This is a tale of old CPUs, intensive SMD rework, and things that should work but don’t.
Released in 1994, Apple’s Powerbook 500 series of laptop computers were the top of the line. They had built-in Ethernet, a trackpad instead of a trackball, stereo sound, and a full-size keyboard. This was one of the first laptops that looked like a modern laptop.
The CPU inside these laptops — save for the high-end Japan-only Powerbook 550c — was the 68LC040. The ‘LC‘ designation inside the part name says this CPU doesn’t have a floating point unit. A few months ago, [quarterturn] was looking for a project and decided replacing the CPU would be a valuable learning experience. He pulled the CPU card from the laptop, got out some ChipQuick, and reworked a 180-pin QFP package. This did not go well. The replacement CPU was sourced from China, and even though the number lasered onto the new CPU read 68040 and not 68LC040, this laptop was still without a floating point unit. Still, it’s an impressive display of rework ability, and generated a factlet for the marginalia of the history of consumer electronics.
Faced with a laptop that was effectively unchanged after an immense amount of very, very fine soldering, [quarterturn] had two choices. He could put the Powerbook back in the parts bin, or he could source a 68040 CPU with an FPU. He chose the latter. The new chip is a Freescale MC68040FE33A. Assured by an NXP support rep this CPU did in fact have a floating point unit, [quarterturn] checked the Mac’s System Information. No FPU was listed. He installed NetBSD. There was no FPU installed. This is weird, shouldn’t happen, and now [quarterturn] is at the limits of knowledge concerning the Powerbook 500 architecture. Thus, Ask Hackaday: why doesn’t this FPU work?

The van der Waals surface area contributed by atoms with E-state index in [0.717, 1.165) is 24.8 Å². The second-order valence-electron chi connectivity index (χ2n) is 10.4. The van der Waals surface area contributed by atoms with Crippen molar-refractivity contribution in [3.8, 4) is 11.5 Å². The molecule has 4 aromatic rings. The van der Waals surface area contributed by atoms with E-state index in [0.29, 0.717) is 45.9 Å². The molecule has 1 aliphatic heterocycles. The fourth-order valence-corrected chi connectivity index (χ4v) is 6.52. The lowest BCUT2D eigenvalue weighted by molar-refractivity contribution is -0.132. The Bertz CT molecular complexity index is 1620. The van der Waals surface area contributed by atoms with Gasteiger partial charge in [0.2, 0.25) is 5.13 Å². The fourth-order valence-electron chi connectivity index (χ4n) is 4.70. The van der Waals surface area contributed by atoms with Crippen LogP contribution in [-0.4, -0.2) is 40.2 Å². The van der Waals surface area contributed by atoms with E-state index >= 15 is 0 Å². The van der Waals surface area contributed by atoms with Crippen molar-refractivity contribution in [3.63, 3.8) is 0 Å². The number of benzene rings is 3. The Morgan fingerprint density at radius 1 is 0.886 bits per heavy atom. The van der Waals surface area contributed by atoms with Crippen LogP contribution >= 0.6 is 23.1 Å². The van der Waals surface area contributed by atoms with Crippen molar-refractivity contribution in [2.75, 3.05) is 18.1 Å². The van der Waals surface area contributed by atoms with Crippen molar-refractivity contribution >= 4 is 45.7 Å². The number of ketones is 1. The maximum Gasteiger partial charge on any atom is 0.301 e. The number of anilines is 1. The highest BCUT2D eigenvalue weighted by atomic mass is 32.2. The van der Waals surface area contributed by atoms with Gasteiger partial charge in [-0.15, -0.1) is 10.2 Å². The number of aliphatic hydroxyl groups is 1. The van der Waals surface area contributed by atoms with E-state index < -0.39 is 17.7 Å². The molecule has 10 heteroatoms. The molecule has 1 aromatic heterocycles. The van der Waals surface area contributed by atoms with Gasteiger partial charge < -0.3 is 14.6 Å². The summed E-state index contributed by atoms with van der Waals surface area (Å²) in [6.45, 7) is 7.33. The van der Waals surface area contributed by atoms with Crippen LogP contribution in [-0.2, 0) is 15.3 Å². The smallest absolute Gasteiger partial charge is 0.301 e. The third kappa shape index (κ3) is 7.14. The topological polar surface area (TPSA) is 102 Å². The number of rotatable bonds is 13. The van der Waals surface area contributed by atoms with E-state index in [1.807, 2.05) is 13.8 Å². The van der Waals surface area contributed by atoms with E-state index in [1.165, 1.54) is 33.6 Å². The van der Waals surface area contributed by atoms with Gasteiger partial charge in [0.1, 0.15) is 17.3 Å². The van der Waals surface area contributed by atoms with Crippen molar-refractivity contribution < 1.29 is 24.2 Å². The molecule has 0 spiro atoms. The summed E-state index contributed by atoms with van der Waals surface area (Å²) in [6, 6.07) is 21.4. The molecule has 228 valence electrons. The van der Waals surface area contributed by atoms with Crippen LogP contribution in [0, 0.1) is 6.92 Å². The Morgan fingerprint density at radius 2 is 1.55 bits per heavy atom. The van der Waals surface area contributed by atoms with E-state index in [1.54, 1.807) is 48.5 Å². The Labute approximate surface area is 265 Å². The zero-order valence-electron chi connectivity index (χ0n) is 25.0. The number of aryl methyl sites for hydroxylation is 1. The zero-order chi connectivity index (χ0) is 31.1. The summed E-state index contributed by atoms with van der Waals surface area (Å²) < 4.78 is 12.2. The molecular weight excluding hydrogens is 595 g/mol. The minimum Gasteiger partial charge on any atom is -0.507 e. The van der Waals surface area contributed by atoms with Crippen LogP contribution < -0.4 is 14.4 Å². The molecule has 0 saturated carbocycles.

Continue reading “Ask Hackaday: Calling All 68k Experts”
[quarterturn] had an old Apple Powerbook 520c sitting around in his junk bin. For the time, it was a great computer but in a more modern light, it could use an upgrade. It can’t run BSD, either: you need an FPU for that, and the 520 used the low-cost, FPU-less version of the 68040 as its main processor. You can buy versions of the 68040 with FPUs direct from China, which means turning this old Powerbook into a BSD powerhouse is just a matter of desoldering and upgrading the CPU. That’s exactly what [quarterturn] did, with an unexpected but not surprising setback.
The motherboard for the Powerbook 500 series was cleverly designed, with daughter cards for the CPU itself and RAM upgrades. After pulling the CPU daughter card from his laptop, [quarterturn] faced his nemesis: a 180-pin QFP 68LC040. Removing the CPU was handled relatively easily by liberal application of ChipQuik. A few quick hits with solder braid and some flux cleaned everything up, and the daughter card was ready for a new CPU.
The new FPU-equipped CPU arrived from China, and after some very careful inspection, soldering, and testing, [quarterturn] had a new CPU for his Powerbook. Once the Powerbook was back up and running, there was a slight problem. The chip was fake. Even though the new CPU was labeled as a 68040, it didn’t have an FPU. People will counterfeit anything, including processors from the early 90s. This means no FPU, no BSD, and [quarterturn] is effectively back to square one.
That doesn’t mean this exercise was a complete loss. [quarterturn] did learn a few things from this experience. You can, in fact, desolder a dense QFP with ChipQuik, and you can solder the same chip with a regular soldering iron. Networking across 20 years of the Macintosh operating system is a mess, and caveat emptor doesn’t translate into Mandarin.
A few years ago [Serge Vakulenko] started the RetroBSD project–a 16-bit port of the old 2.11BSD operating system to the Microchip PIC32 microcontroller. This was impressive, but version 2 of BSD is, to most people, old news and somewhat difficult to use compared to modern BSD and Linux operating systems.